The New York Red Bulls picked up their first win in three on Saturday, beating Toronto FC 2-0. However, one of the larger talking points was about a refereeing decision that resulted in Bradley Wright-Phillips’s suspension for the team’s all-important match against Atlanta United.
In the 87th minute, Wright-Phillips said Toronto defender Nick Hagglund committed a foul and grabbed his arm. From there, said Wright-Phillips’s teammate Kaku, things escalated.
“He complains to the linesman,” the midfielder said, “and I think the linesman might’ve told the ref about what he said and that’s how he got the yellow.”
What exactly Wright-Phillips said was unknown until referee Kevin Stott answered the pool reporter’s questions about the incident after the match. He confirmed that the yellow card was indeed for dissent, and shared that the forward used an expletive during his complaints.
Per the referees on site, “he disputed that there was a foul that was not called that he suffered. Multiple use of the word ‘F—‘ directed at the assistant referee in an aggressive manner.” The referees also answered that it was Stott’s decision to issue Wright-Phillips the yellow card.
Despite the referees’ experience, both Wright-Phillips and Red Bulls head coach Chris Armas insisted that what the forward said did not warrant a yellow card, though Armas admitted he did not clearly hear what Wright-Phillips said. The player himself was particularly upset following the match, and was particularly vocal about the decision.
“There is so much that I want to say, but I know these guys and if I tell the truth they will suspend me for another week, but it’s unacceptable,” Wright-Phillips said. “What I said wasn’t that bad, it just had a swear word in it. … It’s too big. We’re men. If you can’t take a swear word and what really happened then you’re in the wrong sport man. That is ridiculous.”
Wright-Phillips also said that he “was trying to be quiet” because he knew another yellow would result in a suspension, and that Stott had not issued prior warnings to him about his language.
For Armas, the yellow card was indicative of frequent behavior of the league’s refereeing team. Like his predecessor Jesse Marsch had discussed several times, he also believes that Wright-Phillips is not treated like other designated players in Major League Soccer.
“Bradley Wright-Phillips is not the guy that crosses the line,” Armas said. “No one respects the game more and shows it the way he does, and in games. We don’t think he gets a lot of leeway and the benefit of the doubt at times. … I was hearing and it didn’t sound that bad, what he said. Is his leash that short? It’s disappointing.”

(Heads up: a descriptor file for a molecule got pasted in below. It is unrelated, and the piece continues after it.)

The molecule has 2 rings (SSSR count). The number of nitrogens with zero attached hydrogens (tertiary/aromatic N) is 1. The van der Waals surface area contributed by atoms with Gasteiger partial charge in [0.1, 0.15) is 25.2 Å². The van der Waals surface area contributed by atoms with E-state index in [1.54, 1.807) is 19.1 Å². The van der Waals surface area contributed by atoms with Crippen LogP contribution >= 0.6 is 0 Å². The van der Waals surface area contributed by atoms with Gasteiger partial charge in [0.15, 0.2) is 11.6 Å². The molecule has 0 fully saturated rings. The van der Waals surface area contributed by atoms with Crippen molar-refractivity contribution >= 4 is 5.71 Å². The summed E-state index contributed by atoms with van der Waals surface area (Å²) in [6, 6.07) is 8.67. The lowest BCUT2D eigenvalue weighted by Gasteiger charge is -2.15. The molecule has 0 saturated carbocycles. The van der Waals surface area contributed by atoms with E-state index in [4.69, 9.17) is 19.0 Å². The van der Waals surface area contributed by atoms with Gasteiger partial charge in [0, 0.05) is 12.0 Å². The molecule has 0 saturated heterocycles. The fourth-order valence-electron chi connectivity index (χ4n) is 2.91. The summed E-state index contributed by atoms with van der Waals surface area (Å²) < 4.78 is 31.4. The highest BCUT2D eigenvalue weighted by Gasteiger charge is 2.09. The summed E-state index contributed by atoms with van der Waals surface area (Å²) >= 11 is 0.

Though he admitted that he did not have the numbers on hand, Wright-Phillips did agree that referees are quicker to punish him than other high-status players.
“I have seen people fall over and get fouls,” Wright-Phillips said. “I don’t do that. Past managers have told me — even Jesse — Chris has said I should go down more. I can’t. It’s not in me to do that, so I expect the same treatment if I don’t go down — I don’t have to go down or make a meal of it to get fouled, it’s ridiculous. These guys don’t understand football, I’m sorry.”
Eventually, the forward accepted some responsibility in the situation, though he still did not hold back from criticizing the league’s referees.
“Maybe swearing warrants a yellow card,” he said. “If it does then maybe I deserve it. You know what, I deserve it anyway because I have been told the last three weeks that I should just be careful, but sometimes you have enough. I can’t keep getting decisions against me and shut up, because I want to win. If you let those things slide and don’t care, to me that’s not wanting to win. I want to win the game, I want it to be played well.”
Can MLS overrule a yellow card?
Arguing with the referees is always risking a card; swearing while your at it is asking for one.
If the referee community is collectively guilty of anything on this topic, it’s a lack of consistency in how each of them would respond to the same situation. If they were consistently cautioning such dissent, its frequency would decrease.